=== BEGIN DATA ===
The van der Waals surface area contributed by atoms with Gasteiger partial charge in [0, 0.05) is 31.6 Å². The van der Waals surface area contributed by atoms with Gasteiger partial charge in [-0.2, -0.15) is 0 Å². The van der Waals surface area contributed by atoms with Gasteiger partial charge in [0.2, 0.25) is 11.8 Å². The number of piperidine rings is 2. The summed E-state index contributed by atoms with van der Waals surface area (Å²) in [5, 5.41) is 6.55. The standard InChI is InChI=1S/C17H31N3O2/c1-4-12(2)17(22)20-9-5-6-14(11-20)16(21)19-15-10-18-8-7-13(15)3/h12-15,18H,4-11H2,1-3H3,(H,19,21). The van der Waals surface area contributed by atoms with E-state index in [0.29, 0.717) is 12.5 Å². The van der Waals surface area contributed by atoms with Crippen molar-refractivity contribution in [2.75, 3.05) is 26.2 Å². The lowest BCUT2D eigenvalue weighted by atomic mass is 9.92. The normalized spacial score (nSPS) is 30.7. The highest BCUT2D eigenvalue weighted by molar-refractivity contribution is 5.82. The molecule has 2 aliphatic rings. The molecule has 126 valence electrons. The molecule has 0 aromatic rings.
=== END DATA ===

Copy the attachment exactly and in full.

The van der Waals surface area contributed by atoms with Gasteiger partial charge in [0, 0.05) is 31.6 Å². The van der Waals surface area contributed by atoms with Gasteiger partial charge in [-0.2, -0.15) is 0 Å². The van der Waals surface area contributed by atoms with Gasteiger partial charge in [0.2, 0.25) is 11.8 Å². The number of piperidine rings is 2. The summed E-state index contributed by atoms with van der Waals surface area (Å²) in [5, 5.41) is 6.55. The standard InChI is InChI=1S/C17H31N3O2/c1-4-12(2)17(22)20-9-5-6-14(11-20)16(21)19-15-10-18-8-7-13(15)3/h12-15,18H,4-11H2,1-3H3,(H,19,21). The van der Waals surface area contributed by atoms with E-state index in [0.29, 0.717) is 12.5 Å². The van der Waals surface area contributed by atoms with Crippen molar-refractivity contribution in [2.75, 3.05) is 26.2 Å². The lowest BCUT2D eigenvalue weighted by atomic mass is 9.92. The normalized spacial score (nSPS) is 30.7. The highest BCUT2D eigenvalue weighted by molar-refractivity contribution is 5.82. The molecule has 2 aliphatic rings. The molecule has 126 valence electrons. The molecule has 0 aromatic rings.